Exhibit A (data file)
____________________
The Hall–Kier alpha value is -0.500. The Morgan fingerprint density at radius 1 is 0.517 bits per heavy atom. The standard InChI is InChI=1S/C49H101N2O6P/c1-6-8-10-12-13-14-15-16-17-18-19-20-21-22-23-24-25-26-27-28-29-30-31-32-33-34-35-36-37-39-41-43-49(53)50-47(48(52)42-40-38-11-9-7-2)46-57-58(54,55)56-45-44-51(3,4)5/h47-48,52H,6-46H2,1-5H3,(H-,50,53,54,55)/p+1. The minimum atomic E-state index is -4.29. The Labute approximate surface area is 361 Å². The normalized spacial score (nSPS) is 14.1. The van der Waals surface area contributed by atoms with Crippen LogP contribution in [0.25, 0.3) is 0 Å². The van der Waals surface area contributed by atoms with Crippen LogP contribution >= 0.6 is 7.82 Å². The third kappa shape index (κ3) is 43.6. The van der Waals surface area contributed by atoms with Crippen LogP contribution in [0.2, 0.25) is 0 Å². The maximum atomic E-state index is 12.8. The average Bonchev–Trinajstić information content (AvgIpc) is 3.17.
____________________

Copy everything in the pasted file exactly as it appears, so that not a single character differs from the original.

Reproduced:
The Hall–Kier alpha value is -0.500. The Morgan fingerprint density at radius 1 is 0.517 bits per heavy atom. The standard InChI is InChI=1S/C49H101N2O6P/c1-6-8-10-12-13-14-15-16-17-18-19-20-21-22-23-24-25-26-27-28-29-30-31-32-33-34-35-36-37-39-41-43-49(53)50-47(48(52)42-40-38-11-9-7-2)46-57-58(54,55)56-45-44-51(3,4)5/h47-48,52H,6-46H2,1-5H3,(H-,50,53,54,55)/p+1. The minimum atomic E-state index is -4.29. The Labute approximate surface area is 361 Å². The normalized spacial score (nSPS) is 14.1. The van der Waals surface area contributed by atoms with Crippen LogP contribution in [0.25, 0.3) is 0 Å². The van der Waals surface area contributed by atoms with Crippen LogP contribution >= 0.6 is 7.82 Å². The third kappa shape index (κ3) is 43.6. The van der Waals surface area contributed by atoms with Crippen LogP contribution in [0.2, 0.25) is 0 Å². The maximum atomic E-state index is 12.8. The average Bonchev–Trinajstić information content (AvgIpc) is 3.17.